I have to confess to being very envious of Mike Rendell for the amount of family papers he has still in his possession (including a Geneva Bible and reports about the death of Oliver Cromwell).
Youtube has a recording of a talk he did in February 2013 at the Museum of London, entitled A Haberdashery Shop on London Bridge: Journal of a Georgian Gentleman. In this talk Mike uses the many documents left by his ancestor, Richard Hill (1729-1801) to talk about life in Georgian England.
Richard’s grandparents had not been poor. They had been wealthy landowners but like so many in 1720 they were caught up in the South Sea Bubble. This meant that his father, Francis, had to seek employment for the first time. Mike comments:
“This was not an easy task, because he had no trade or qualification. He came to London seeking training and found that the Livery Companies had a stranglehold on apprenticeships – and they had strict rules on age at admission. Francis had already passed his 21st birthday and was ineligible. He therefore had no alternative but to head south of the Thames, to the somewhat rough area of Southwark, because here the long arm of the Livery Company could not reach.
Southwark was a haunt of hookers, pimps and pick-pockets. There were dozens of public houses and doss houses within a stone’s throw of his home in Red Lion Street, just on the edge of the area known as Bridgefoot.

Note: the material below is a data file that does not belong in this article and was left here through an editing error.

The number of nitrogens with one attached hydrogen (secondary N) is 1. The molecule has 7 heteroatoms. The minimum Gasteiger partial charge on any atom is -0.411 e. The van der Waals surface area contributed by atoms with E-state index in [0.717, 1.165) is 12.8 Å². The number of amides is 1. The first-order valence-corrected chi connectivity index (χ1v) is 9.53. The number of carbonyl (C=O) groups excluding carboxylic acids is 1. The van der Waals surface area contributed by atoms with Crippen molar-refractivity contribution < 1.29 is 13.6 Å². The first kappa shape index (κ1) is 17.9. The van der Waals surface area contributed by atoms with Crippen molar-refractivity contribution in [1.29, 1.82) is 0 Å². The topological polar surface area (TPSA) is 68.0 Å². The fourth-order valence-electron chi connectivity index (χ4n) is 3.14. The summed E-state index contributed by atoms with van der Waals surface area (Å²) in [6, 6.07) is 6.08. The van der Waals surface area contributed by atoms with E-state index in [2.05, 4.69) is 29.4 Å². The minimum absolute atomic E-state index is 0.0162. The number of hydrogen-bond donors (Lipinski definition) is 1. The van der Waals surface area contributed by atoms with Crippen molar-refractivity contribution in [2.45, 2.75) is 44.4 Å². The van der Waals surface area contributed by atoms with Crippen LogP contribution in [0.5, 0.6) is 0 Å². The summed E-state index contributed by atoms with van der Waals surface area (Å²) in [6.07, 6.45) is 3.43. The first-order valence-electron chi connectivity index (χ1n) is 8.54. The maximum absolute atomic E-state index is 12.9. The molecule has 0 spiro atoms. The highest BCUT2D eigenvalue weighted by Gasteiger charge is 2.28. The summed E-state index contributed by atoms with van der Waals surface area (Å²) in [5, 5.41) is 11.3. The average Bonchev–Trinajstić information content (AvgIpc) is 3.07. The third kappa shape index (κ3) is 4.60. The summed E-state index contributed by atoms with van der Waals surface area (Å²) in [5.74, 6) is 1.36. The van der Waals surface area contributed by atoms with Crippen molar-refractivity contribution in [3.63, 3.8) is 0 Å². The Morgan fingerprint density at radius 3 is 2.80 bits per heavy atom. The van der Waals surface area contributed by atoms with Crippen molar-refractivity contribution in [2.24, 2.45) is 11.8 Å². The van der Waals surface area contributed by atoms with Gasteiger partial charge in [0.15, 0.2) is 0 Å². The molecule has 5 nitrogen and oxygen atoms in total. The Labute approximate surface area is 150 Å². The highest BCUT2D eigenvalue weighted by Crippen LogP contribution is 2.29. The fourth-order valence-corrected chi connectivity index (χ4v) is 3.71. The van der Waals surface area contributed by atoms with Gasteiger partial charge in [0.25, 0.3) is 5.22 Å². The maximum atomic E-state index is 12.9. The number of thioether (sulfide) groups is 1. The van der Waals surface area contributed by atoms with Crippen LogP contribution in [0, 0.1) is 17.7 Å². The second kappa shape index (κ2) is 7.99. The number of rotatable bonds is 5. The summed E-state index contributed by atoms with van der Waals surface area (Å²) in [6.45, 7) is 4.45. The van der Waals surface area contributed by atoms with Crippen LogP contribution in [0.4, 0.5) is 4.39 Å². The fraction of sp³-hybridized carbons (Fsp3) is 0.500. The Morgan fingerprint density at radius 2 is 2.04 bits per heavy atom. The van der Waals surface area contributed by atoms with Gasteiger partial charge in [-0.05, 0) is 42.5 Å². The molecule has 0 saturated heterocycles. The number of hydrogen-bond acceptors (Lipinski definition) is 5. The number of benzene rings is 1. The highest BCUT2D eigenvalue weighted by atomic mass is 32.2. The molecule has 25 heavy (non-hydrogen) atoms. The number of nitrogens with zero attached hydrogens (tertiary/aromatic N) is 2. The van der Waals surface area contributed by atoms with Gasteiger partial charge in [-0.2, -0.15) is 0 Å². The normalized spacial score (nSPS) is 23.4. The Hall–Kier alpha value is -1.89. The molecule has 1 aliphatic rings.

Francis obtained an apprentice-ship as a hosier, making silk stockings. The money was to be made in the embroidery – a hosier could charge three times the amount for a well embroidered stocking than for a plain one. Francis served a 7 year apprenticeship before qualifying in late 1727. He married the following year and in 1729 their only child Richard Hall was born.”
Young Richard recorded many fact including that he was breeched at the age of 3½ years of age ie he was put into breeches for the first time, and the fascinating fact that if you crossed a long-necked animal such as a camel with a spotted creature leopard what you got was a giraffe! Whilst the older Richard recorded details of his illnesses, the number of falls taken by his wife and the amount of wine and sugar purchased.
What is true fantastic is that Richard Hall kept all the paperwork of his ordinary life such as shopping lists and instructions on how to identify a counterfeit coin or bank note.
In his notebook of “Observables” Richard even recorded two earthquakes which were felt in London on 8th February and 8th March 1750. Two interesting points arise from this. One is that as a result everyone expected that a third quake would be felt on 8th April and so grid-lock occurred in London as people tried to flee the capital. The other is that Bishop of London identified the cause of the earthquakes as God’s response to the publication of John Cleland’s infamous Fanny Hill. As we know no third earthquake occurred and the novel has been re-published and read by many generations and so far no further punishment has been meted out.